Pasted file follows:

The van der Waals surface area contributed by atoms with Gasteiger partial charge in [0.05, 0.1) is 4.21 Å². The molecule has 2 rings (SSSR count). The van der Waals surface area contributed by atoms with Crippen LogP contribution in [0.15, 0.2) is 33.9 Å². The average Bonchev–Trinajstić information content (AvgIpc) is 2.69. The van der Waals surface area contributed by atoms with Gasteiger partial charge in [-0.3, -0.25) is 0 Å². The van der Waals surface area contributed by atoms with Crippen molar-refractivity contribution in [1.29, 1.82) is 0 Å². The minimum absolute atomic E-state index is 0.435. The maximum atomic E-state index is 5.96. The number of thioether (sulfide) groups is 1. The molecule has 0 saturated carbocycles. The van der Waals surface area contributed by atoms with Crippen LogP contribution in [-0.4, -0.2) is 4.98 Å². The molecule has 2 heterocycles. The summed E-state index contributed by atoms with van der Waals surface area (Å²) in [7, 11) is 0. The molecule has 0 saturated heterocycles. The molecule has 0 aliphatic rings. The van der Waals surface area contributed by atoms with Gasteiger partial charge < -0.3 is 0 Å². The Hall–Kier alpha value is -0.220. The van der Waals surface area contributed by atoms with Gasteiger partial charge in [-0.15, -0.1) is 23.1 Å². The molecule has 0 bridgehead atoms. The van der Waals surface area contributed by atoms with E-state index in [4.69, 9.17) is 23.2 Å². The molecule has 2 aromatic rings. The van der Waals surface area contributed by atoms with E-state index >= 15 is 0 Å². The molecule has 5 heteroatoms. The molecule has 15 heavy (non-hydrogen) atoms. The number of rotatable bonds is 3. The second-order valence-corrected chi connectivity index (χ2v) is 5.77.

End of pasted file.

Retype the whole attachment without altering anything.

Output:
The van der Waals surface area contributed by atoms with Gasteiger partial charge in [0.05, 0.1) is 4.21 Å². The molecule has 2 rings (SSSR count). The van der Waals surface area contributed by atoms with Crippen LogP contribution in [0.15, 0.2) is 33.9 Å². The average Bonchev–Trinajstić information content (AvgIpc) is 2.69. The van der Waals surface area contributed by atoms with Gasteiger partial charge in [-0.3, -0.25) is 0 Å². The van der Waals surface area contributed by atoms with Crippen molar-refractivity contribution in [1.29, 1.82) is 0 Å². The minimum absolute atomic E-state index is 0.435. The maximum atomic E-state index is 5.96. The number of thioether (sulfide) groups is 1. The molecule has 0 saturated carbocycles. The van der Waals surface area contributed by atoms with Crippen LogP contribution in [-0.4, -0.2) is 4.98 Å². The molecule has 2 heterocycles. The summed E-state index contributed by atoms with van der Waals surface area (Å²) in [7, 11) is 0. The molecule has 0 saturated heterocycles. The molecule has 0 aliphatic rings. The van der Waals surface area contributed by atoms with Gasteiger partial charge < -0.3 is 0 Å². The Hall–Kier alpha value is -0.220. The van der Waals surface area contributed by atoms with Gasteiger partial charge in [-0.15, -0.1) is 23.1 Å². The molecule has 0 bridgehead atoms. The van der Waals surface area contributed by atoms with E-state index in [4.69, 9.17) is 23.2 Å². The molecule has 2 aromatic rings. The van der Waals surface area contributed by atoms with E-state index >= 15 is 0 Å². The molecule has 5 heteroatoms. The molecule has 15 heavy (non-hydrogen) atoms. The number of rotatable bonds is 3. The second-order valence-corrected chi connectivity index (χ2v) is 5.77.